Australia-wide gun register on national cabinet agenda more than 30 years after it was first suggested

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Prime Minister Anthony Albanese has called for a national cabinet briefing on the challenges of implementing a national gun register following the fatal shooting last week of two Queensland police officers and a neighbor in Wieambilla .

The Premiers of Queensland and New South Wales this week backed a fresh push by the Queensland Police Union to set up a national gun register, first recommended following the massacres of Hoddle and Queen streets 35 years ago.

Similar recommendations were made after the Port Arthur shootings in 1996 and the Lindt Cafe siege in 2014, but reform was undermined by inconsistent and often incomplete or inaccurate data held by states and territories.

Albanese said on Tuesday that the national cabinet would discuss reforming the way information about gun ownership is collected and collated across state and territory borders next year.

Related: Far-right access to firearms is a ‘significant concern’ and a national registry is needed, Victorian inquiry warns

“I am certainly ready to engage with states and territories on how there can be better national consistency and national information that can serve the interests of police in the performance of their duties,” he said. he declares.

Albanese’s comments come ahead of a memorial service for Constables Rachel McCrow and Matthew Arnold on Wednesday after the couple were ambushed and shot dead at a remote Queensland property last week.

Four officers traveled to the property, around 300km west of Brisbane, to search for missing NSW school principal Nathaniel Train.

They were ambushed by Train, his brother Gareth, and Gareth’s wife, Stacey. Neighbor Alan Dare, 58, was also shot dead by the armed attackers.

It is understood that Nathaniel Train had a firearms license in New South Wales, but it is unclear whether police on the ground were aware of this when they approached the property.

The Australian Firearms Information Network project, run by the Australian Criminal Intelligence Commission, would allow police and law enforcement to check if someone has an interstate firearms licence. However, he has so far proven elusive.

Queensland Premier Annastacia Palaszczuk has pledged to elevate the reform to the national cabinet and has received support in principle from her NSW counterpart, Dominic Perrottet.

On Monday, Victorian Premier Daniel Andrews said he would push for the changes to be recommended by his state’s police.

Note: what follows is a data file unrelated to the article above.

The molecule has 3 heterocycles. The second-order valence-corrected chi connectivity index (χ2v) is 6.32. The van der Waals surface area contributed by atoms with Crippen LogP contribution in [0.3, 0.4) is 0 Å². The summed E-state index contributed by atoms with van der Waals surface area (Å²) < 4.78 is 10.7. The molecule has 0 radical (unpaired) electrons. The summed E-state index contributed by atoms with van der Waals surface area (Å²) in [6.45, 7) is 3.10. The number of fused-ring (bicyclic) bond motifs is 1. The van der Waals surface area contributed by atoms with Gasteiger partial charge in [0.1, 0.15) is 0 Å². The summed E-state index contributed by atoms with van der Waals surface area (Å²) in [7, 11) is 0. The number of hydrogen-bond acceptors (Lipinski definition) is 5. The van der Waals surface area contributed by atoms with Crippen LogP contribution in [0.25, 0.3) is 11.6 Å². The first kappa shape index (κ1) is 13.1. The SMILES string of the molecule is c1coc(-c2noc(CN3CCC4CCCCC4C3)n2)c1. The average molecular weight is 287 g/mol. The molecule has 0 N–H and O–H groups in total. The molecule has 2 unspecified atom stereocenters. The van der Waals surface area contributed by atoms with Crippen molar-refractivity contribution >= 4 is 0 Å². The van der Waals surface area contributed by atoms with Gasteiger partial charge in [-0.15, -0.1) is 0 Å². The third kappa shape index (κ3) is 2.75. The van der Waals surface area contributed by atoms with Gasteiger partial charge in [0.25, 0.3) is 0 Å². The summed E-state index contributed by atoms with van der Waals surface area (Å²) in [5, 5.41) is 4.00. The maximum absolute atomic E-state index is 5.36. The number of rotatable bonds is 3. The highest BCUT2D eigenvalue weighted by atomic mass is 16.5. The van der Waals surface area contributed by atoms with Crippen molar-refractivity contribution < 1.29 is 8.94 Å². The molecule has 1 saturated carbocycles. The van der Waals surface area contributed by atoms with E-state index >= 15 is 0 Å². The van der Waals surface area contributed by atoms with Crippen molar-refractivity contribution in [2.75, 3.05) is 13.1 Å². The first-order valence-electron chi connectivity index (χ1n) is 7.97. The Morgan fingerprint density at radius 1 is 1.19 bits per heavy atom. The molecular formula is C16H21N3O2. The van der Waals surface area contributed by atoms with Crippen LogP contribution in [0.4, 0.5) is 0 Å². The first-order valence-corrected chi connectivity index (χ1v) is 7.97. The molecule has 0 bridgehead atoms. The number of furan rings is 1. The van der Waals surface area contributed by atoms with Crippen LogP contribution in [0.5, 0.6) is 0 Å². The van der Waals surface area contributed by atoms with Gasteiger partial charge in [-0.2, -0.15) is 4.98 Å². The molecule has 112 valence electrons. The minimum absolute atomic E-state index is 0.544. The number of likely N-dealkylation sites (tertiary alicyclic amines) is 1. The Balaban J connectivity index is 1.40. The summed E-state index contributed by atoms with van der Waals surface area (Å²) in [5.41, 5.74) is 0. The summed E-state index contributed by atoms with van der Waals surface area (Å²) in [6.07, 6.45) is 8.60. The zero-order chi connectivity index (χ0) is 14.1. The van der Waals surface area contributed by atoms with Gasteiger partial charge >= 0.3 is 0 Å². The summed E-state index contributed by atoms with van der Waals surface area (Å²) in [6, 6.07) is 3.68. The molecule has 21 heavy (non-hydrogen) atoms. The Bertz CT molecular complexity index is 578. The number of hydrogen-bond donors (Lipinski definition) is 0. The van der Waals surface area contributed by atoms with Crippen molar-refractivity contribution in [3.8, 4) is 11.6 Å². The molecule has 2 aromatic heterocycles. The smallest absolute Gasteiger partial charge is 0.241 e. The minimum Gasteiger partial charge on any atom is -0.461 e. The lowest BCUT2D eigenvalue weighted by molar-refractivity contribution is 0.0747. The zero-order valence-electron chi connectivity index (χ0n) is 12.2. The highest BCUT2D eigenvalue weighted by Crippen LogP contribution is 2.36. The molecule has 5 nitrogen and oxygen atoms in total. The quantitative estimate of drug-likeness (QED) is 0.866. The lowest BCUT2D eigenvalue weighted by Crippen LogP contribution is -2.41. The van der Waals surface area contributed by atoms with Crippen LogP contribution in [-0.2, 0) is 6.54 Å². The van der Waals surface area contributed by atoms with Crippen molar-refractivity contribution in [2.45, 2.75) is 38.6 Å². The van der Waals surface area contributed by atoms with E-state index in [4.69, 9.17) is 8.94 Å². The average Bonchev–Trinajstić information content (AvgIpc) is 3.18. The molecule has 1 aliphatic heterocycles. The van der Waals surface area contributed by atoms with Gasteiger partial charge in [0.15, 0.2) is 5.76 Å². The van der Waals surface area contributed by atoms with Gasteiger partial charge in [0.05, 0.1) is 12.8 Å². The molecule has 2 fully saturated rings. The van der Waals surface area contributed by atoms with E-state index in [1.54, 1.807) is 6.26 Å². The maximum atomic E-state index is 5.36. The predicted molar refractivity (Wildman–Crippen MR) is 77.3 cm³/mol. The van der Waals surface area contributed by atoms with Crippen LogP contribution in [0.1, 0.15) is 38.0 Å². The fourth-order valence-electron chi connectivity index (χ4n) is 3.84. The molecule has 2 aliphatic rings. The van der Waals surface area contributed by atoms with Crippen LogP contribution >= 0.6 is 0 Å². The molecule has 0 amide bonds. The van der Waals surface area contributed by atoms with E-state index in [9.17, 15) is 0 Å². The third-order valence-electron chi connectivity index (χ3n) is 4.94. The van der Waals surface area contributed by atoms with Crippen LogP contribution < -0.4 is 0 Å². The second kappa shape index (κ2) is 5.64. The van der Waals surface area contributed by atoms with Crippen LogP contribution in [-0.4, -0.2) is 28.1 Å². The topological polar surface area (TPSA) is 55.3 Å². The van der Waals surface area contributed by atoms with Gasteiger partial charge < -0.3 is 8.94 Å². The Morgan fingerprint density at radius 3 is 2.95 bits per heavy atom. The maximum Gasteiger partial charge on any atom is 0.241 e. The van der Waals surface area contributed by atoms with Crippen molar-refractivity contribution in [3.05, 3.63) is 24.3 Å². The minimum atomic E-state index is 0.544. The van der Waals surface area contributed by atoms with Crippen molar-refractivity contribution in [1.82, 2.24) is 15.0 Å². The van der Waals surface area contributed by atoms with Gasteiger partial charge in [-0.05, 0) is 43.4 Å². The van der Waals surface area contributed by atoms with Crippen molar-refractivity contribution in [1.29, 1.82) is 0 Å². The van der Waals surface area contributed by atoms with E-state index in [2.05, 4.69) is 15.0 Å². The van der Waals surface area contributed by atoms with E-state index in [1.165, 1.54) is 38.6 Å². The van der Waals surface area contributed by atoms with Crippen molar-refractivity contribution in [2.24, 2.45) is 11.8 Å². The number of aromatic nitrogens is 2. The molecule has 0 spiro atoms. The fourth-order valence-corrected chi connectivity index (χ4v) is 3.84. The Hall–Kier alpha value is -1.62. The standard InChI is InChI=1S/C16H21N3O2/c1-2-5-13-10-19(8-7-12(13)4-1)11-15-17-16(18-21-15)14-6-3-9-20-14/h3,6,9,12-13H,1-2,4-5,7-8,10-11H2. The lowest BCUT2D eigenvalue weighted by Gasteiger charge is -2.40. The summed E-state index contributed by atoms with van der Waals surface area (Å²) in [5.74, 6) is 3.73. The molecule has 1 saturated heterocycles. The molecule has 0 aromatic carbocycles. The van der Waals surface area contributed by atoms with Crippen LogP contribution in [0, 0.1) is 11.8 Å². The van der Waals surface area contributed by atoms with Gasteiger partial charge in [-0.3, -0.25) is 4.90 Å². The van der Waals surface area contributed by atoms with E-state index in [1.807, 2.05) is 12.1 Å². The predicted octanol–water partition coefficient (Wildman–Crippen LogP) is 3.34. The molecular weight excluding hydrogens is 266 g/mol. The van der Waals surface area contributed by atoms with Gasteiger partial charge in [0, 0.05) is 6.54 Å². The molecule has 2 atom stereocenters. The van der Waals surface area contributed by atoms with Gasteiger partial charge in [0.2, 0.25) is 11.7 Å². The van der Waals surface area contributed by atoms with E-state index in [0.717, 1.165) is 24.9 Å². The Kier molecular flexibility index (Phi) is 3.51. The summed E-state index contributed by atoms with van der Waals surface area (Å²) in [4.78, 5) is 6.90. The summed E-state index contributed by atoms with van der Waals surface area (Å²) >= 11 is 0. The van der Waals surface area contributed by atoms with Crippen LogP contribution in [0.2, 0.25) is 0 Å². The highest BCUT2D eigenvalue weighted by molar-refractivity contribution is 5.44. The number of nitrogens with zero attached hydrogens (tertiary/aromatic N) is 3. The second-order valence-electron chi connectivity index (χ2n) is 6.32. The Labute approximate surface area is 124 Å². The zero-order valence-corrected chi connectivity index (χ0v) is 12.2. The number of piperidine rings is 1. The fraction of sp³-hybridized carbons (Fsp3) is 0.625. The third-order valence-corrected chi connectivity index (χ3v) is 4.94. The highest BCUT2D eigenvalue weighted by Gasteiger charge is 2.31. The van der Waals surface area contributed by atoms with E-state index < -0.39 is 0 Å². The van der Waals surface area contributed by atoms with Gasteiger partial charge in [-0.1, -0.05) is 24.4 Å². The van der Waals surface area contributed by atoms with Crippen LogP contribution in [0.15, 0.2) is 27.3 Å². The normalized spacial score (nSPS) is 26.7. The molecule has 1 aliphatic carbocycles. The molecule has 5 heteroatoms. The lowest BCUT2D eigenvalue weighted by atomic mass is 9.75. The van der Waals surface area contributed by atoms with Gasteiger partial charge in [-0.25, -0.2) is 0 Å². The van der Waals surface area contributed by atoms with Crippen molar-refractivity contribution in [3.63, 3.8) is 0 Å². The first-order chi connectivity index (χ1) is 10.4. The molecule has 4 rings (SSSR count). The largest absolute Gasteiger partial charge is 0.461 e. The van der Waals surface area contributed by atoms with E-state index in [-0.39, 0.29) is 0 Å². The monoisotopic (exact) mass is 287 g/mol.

Related: The need for vigilance over Australian gun laws – with Lenore Taylor

Victoria’s Police Association secretary Wayne Gatt said any change that provided officers in different states with more information to support operations could ‘only be viewed as a positive’.

A Victoria Police spokesman said he supported a discussion on “how we can effectively tackle serious and organized gun crime”.

The Australian Federal Police Association – which has requested the National Firearms Database since 2019 – said the policy required Commonwealth leadership and funding for its implementation and running costs permanent.

“It’s going to take people putting their egos aside and coming up with a system to decide which is the best system to use in Australia and then everyone will adopt it,” association chairman Alex Caruana said.

Related: Australian police renew calls for national gun database following US mass shootings

Dr Samara McPhedran, honorary associate professor at the University of Queensland, said the problem lay in data sharing rather than laws, which she said had been reformed several times and were largely consistent.

“The lack of information here is whether all states currently provide information to this national system and what the data sharing protocols are,” she said.

Rick Sarre, a retired criminologist, pointed to laws covering defamation, de facto relationships, corporations and insurance as examples of reform where the Commonwealth had no power to force a national system but achieved Australia-wide consistency due to “the virtue of political will”.

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